I’ve been bottle feeding A for almost two months now. It was a difficult decision to come to terms with, but in the end I do feel it was the best decision for our family.
I felt guilty about this choice for a long time. I’ve finally accepted it, which has lessened the guilt (and thank goodness, ain’t nobody got time for mama guilt), but I still feel pangs of it whenever someone I know who has breast fed successfully says something on Facebook or their blog. I especially feel it whenever I read articles on “Breast is best” (I have learned not to read the comments of these articles as they only incite rage).
I do miss nursing, but bottle feeding does have it’s pluses. It does alleviate a lot pressure from me. I hated pumping, and I always felt so worthless when I would pump and pump and pump and only get an ounce or two. I can’t tell you how much happier I am not pumping. Making the trek to my car three times a day, and sitting there, literally counting my milk drop by drop, praying to get enough for half of a feeding, and inevitably not getting it, was extremely stressful. Eliminating that from my life has made me a better, more patient mother and wife.
I’ve decided it’s time to be at peace with this decision. I would love to be the crunchy granola mom who cloth diapers and breast feeds at least a year, but that is not and won’t be me (at least this go round). In order to support other bottle feeding mamas, I’ve made a list of things that have made bottle feeding easier for me (as well as general bottle feeding advice).
(Breast feeding mamas, don’t feel left out! I made a list of essential nursing gear back when I was BF’ing exclusively)
1. Some sort of bottle drying apparatus
A goes through anywhere from four to six bottles a day. Most of her bottles have several parts. A place to dry bottles that isn’t scattered across your kitchen counter makes using your kitchen a lot easier, especially if you have limited counter space like we do. I use this one made by Munchkin, and a lot of people swear by these really cool grass looking ones. Find one that works well in your kitchen.
2. Nipples in a variety of flows
Generally speaking, there are three levels of bottle flow: Level 1 for 0+ months, level 2 for 3+ months, and level 3 for 6+ months. This is not a strict guideline, by any means. A is almost seven months old now, and we mostly still use level 1 or 2 nipples. I have nipples in all three flows though, just in case. It’s also good to have extra nipples because they tend to tear after extended use. I found this out the hard way after A had formula streaming out of her mouth because it was coming so fast.
3. Wide neck bottles
You can formula feed with any type of bottle, standard or wide neck, but wide neck does result in less formula spillage. Trust me, you spend so much on this stuff, you’ll cry when it spills on the counter.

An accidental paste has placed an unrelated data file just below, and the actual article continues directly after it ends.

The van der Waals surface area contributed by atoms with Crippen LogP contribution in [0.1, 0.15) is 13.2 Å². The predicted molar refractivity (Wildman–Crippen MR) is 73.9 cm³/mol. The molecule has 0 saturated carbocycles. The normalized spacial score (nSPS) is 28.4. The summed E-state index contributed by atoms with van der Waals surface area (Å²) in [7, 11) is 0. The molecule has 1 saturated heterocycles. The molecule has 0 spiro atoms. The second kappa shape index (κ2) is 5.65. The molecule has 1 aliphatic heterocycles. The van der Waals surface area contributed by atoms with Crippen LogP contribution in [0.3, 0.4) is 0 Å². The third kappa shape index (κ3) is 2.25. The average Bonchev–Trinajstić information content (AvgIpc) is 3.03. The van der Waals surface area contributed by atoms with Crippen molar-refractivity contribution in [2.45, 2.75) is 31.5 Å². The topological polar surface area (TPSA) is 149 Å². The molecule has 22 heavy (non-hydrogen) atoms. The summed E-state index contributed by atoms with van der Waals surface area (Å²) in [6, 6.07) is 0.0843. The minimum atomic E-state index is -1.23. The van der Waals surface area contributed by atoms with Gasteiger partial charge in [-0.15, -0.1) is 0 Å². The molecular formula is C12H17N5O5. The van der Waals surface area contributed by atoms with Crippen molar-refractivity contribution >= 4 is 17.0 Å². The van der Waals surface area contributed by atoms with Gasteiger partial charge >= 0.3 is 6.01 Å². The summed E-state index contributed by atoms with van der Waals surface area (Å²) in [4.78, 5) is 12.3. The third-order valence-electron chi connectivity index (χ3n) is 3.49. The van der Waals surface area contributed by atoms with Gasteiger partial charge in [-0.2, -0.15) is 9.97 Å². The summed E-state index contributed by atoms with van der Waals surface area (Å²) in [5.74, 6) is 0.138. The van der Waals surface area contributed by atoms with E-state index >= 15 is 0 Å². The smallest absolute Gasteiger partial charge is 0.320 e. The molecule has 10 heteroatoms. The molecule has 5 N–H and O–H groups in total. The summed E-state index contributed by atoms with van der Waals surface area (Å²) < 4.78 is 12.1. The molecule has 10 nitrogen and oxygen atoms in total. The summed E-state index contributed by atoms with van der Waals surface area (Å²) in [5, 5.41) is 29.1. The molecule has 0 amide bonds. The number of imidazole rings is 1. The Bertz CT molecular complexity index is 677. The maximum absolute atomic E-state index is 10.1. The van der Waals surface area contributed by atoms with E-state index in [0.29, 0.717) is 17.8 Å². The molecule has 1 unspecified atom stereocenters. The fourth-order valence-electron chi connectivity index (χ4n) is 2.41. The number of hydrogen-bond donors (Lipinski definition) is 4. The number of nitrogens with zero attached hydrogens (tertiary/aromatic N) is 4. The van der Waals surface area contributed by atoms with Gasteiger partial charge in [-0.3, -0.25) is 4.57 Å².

4. Baby friendly dish soap/dishwasher basket
John and I run the dishwasher maybe once a week (sometimes only once every two weeks), so for us the easiest way to wash bottles is in the sink. At the end of the day I just dump all my rinsed out bottles and pieces into the sink with hot, hot, HOT water and some baby friendly dish soap and let them soak. I adore BabyGanics Dish Dazzler foaming dish soap. It’s a little expensive, but it lasts forever. (I actually adore all of BabyGanics products. We use their bath soap/shampoo, face/hand wipes, and baby wipes on a daily basis. They just came out with their own diapers, so if they’d like to send me some for me to review I would totes be all over that, BabyGanics. Just sayin’, holla atcha girl).
If you do use your dish washer regularly and wash your bottles that way, one of those dishwasher baskets is a must. Trust me, all those small pieces are easy to lose.
Finally, a piece of general advice (which also applies to breast feeding): If at first you don’t succeed, try try again. Bottle feeding requires a “can do” attitude (much like breast feeding). It requires a lot of patience, especially when you are trying to find a formula that works. I tried several different brands before finding one that worked for A (which ended up being a store brand, luckily for the budget). You might get lucky and have a baby that can eat anything, or you could have a baby at the opposite end of the spectrum. If you need a good online resource/support for bottle feeding, Fearless Fomula Feeder and Bottle Babies are both excellent.
Remember you should never feel guilty for how you’ve chosen to feed your baby, and why you’ve made that choice. Everyone has the right to choose which method of infant feeding is best for them and their families. What you’re putting in their bellies isn’t nearly as important as what you are putting in their hearts and minds.
Good luck, mamas, you are all amazing and you all rock!